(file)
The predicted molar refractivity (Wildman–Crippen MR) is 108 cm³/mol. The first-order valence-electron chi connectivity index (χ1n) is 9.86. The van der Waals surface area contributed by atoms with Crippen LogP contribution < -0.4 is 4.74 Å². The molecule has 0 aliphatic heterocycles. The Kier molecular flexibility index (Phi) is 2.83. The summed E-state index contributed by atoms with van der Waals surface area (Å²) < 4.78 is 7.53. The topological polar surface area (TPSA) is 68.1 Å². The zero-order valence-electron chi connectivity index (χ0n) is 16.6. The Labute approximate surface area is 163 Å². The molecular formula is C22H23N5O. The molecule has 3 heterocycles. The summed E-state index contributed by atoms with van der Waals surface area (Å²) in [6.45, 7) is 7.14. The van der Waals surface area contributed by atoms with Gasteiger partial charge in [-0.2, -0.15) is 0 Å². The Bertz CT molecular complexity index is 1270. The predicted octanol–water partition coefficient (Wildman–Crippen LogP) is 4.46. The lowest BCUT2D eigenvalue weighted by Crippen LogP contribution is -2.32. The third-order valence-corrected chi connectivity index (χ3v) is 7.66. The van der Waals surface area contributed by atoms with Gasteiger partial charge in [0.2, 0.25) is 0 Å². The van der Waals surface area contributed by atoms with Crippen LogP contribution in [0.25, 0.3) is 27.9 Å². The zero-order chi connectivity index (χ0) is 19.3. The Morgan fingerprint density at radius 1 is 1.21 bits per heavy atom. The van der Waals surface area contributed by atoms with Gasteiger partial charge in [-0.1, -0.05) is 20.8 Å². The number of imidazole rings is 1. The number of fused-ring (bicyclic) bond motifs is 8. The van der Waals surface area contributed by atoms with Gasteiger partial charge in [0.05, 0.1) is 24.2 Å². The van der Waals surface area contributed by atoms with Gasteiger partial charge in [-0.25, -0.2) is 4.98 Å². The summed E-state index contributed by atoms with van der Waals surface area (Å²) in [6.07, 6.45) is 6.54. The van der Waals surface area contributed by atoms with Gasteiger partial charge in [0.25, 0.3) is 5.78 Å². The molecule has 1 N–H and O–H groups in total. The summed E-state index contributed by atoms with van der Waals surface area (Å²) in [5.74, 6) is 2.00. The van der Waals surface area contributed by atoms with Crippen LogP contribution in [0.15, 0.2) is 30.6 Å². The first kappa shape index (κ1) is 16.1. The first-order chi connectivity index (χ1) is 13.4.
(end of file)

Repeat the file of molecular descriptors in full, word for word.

The predicted molar refractivity (Wildman–Crippen MR) is 108 cm³/mol. The first-order valence-electron chi connectivity index (χ1n) is 9.86. The van der Waals surface area contributed by atoms with Crippen LogP contribution < -0.4 is 4.74 Å². The molecule has 0 aliphatic heterocycles. The Kier molecular flexibility index (Phi) is 2.83. The summed E-state index contributed by atoms with van der Waals surface area (Å²) < 4.78 is 7.53. The topological polar surface area (TPSA) is 68.1 Å². The zero-order valence-electron chi connectivity index (χ0n) is 16.6. The Labute approximate surface area is 163 Å². The molecular formula is C22H23N5O. The molecule has 3 heterocycles. The summed E-state index contributed by atoms with van der Waals surface area (Å²) in [6.45, 7) is 7.14. The van der Waals surface area contributed by atoms with Gasteiger partial charge in [-0.2, -0.15) is 0 Å². The Bertz CT molecular complexity index is 1270. The predicted octanol–water partition coefficient (Wildman–Crippen LogP) is 4.46. The lowest BCUT2D eigenvalue weighted by Crippen LogP contribution is -2.32. The third-order valence-corrected chi connectivity index (χ3v) is 7.66. The van der Waals surface area contributed by atoms with Gasteiger partial charge in [0.2, 0.25) is 0 Å². The van der Waals surface area contributed by atoms with Crippen LogP contribution in [0.25, 0.3) is 27.9 Å². The zero-order chi connectivity index (χ0) is 19.3. The Morgan fingerprint density at radius 1 is 1.21 bits per heavy atom. The van der Waals surface area contributed by atoms with Gasteiger partial charge in [-0.1, -0.05) is 20.8 Å². The number of imidazole rings is 1. The number of fused-ring (bicyclic) bond motifs is 8. The van der Waals surface area contributed by atoms with Gasteiger partial charge in [0.05, 0.1) is 24.2 Å². The van der Waals surface area contributed by atoms with Gasteiger partial charge in [-0.25, -0.2) is 4.98 Å². The summed E-state index contributed by atoms with van der Waals surface area (Å²) in [6.07, 6.45) is 6.54. The van der Waals surface area contributed by atoms with Gasteiger partial charge in [0.25, 0.3) is 5.78 Å². The molecule has 1 N–H and O–H groups in total. The summed E-state index contributed by atoms with van der Waals surface area (Å²) in [5.74, 6) is 2.00. The van der Waals surface area contributed by atoms with Crippen LogP contribution in [0.15, 0.2) is 30.6 Å². The first kappa shape index (κ1) is 16.1. The first-order chi connectivity index (χ1) is 13.4.